We've missed a key point with the stories that Donald Trump's butler emeritus (Anthony Senecal) is a racist. Equally important is that Trump had and has staffs big enough to require management and therefore has had (and still has?) a butler. Bruce Wayne has a butler, Alfred Pennyworth, who is succeeded in some Batman versions by "Aunt Harriet" Cooper — thanks to my friend Dave Taylor for that bit of Bat-trivia — but neither Alfred nor Aunt Harriet manage a staff of servants or function as alpha-lap-dog for an entourage.
Similarly, we miss a key point if we succumb to the temptation to view with alarm the high speaking fees received by Bill and Hillary Clinton and miss the larger point that no speakers should be receiving huge honoraria. Universities have better things to do with their money than lure in Big Names for prestige, PR, and minimally-targeted marketing; big businesses are either wasting stockholder money or buying access — or paying bribes.
I was taught, and taught correctly, that the two great over-arching political theories of the 19th and early 20th centuries were class on one hand (most extremely with Marxists) and race on the other (most extremely with Nazis). In the United States, class and race have been intimately intertwined, and if we do very poorly discussing race in America — and we do very poorly — we don't do much better on class.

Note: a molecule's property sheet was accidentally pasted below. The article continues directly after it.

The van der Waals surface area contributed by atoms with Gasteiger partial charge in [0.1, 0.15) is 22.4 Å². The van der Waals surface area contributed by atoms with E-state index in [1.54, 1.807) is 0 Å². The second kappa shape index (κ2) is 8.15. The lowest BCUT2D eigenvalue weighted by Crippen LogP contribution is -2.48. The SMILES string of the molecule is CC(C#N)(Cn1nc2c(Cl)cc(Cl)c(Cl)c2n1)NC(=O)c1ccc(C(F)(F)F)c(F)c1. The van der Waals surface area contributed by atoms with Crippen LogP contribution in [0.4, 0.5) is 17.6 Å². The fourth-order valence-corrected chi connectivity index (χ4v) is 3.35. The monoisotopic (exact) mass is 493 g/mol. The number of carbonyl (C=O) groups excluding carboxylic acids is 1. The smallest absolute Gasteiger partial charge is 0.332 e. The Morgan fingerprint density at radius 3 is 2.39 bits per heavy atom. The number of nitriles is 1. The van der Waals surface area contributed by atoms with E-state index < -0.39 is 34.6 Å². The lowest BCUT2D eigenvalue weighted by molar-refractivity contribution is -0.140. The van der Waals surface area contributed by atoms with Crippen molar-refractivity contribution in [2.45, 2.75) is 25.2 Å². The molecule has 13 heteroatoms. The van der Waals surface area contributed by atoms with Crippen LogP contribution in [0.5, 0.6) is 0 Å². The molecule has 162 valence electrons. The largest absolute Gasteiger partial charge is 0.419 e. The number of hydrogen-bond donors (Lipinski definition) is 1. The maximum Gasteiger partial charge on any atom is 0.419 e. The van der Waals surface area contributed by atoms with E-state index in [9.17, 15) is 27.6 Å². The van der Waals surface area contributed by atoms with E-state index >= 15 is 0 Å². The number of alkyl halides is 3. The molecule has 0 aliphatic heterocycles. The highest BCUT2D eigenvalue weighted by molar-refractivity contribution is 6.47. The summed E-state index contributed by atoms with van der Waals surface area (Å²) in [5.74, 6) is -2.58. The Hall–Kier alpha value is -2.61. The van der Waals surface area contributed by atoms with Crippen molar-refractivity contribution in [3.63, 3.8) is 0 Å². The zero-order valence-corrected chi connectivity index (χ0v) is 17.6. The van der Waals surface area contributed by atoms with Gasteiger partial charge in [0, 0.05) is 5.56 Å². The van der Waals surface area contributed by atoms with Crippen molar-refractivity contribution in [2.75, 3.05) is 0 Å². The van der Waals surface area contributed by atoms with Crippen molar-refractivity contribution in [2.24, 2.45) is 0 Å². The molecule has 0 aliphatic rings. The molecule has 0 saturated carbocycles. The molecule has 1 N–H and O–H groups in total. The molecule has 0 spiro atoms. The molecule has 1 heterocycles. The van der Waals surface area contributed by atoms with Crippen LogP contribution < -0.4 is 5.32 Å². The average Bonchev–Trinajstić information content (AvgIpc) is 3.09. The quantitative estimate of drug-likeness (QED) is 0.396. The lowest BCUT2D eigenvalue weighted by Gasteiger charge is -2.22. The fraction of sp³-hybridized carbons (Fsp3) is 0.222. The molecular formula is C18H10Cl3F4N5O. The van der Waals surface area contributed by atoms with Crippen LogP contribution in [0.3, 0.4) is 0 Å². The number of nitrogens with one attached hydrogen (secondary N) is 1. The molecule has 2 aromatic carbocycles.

Start here, then: Bruce Wayne doesn't have a large staff of servants to avoid obvious plot problems with Batman stories but also because (1) audience members rarely ask about the lower orders in heroic narratives — Who's preparing all those feasts in Tolkien's Middle Earth? — (2) because we don't want to reduce our identification with Bruce Wayne by looking too closely at his privileges; and (3) because for all of our pious blather about equality, we in America habitually accept as just normal that some of our fellow citizens can have a staff of menials and some of us will be those menials, if lucky enough to get the jobs. And most of us accept as normal that a rich hotshot can earn more from one speech to a banquet than two or three or more of the waiters will make in a year, combining their incomes.
In 1993, Judy Brady did an instant-classic short essay, "I Want a Wife," which can add gender to the class/race mix here. Well, wives are okay, but more than a wife I want a staff or two, and a butler to manage the domestic one. And I want a manager and an agent from my business staff to start the bidding at $50K for a mostly-canned speech by me, plus the mana of my presence at a commencement or at an invitation-only, haute cuisine fête for the obscenely rich.
Judy Brady didn't get a wife, and I'm not going to get a butler and a domestic staff or even just an entourage. So I'm not going to accept as normal and inevitable that a trust-fund-baby/con artist like Donald Trump can afford to indirectly pension off old retainers, or that people far less talented than the Clintons can demand and receive thousands of dollars for twenty minutes to an hour of banalities and/or craziness — or even a pretty good but not history-making speech.